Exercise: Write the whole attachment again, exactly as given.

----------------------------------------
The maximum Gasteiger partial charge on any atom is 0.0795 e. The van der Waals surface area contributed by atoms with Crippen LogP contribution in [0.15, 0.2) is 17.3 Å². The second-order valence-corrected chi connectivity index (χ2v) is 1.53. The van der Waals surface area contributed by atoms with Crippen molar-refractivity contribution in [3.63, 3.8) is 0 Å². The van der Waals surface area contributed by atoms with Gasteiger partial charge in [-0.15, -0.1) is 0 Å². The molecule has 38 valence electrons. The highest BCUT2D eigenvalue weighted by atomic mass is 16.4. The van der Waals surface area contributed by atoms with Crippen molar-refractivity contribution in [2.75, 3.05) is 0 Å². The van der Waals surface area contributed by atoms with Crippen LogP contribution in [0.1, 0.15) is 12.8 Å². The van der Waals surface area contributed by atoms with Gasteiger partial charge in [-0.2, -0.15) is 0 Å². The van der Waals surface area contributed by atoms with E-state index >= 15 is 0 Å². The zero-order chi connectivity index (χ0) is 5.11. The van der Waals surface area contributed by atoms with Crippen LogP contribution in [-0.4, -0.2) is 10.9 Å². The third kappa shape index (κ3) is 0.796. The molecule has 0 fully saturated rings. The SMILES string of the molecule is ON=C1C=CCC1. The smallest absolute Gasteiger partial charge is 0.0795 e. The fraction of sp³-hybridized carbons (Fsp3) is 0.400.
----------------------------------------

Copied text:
The maximum Gasteiger partial charge on any atom is 0.0795 e. The van der Waals surface area contributed by atoms with Crippen LogP contribution in [0.15, 0.2) is 17.3 Å². The second-order valence-corrected chi connectivity index (χ2v) is 1.53. The van der Waals surface area contributed by atoms with Crippen molar-refractivity contribution in [3.63, 3.8) is 0 Å². The van der Waals surface area contributed by atoms with Gasteiger partial charge in [-0.15, -0.1) is 0 Å². The molecule has 38 valence electrons. The highest BCUT2D eigenvalue weighted by atomic mass is 16.4. The van der Waals surface area contributed by atoms with Crippen molar-refractivity contribution in [2.75, 3.05) is 0 Å². The van der Waals surface area contributed by atoms with Crippen LogP contribution in [0.1, 0.15) is 12.8 Å². The van der Waals surface area contributed by atoms with Gasteiger partial charge in [-0.2, -0.15) is 0 Å². The van der Waals surface area contributed by atoms with E-state index >= 15 is 0 Å². The zero-order chi connectivity index (χ0) is 5.11. The van der Waals surface area contributed by atoms with Crippen LogP contribution in [-0.4, -0.2) is 10.9 Å². The third kappa shape index (κ3) is 0.796. The molecule has 0 fully saturated rings. The SMILES string of the molecule is ON=C1C=CCC1. The smallest absolute Gasteiger partial charge is 0.0795 e. The fraction of sp³-hybridized carbons (Fsp3) is 0.400.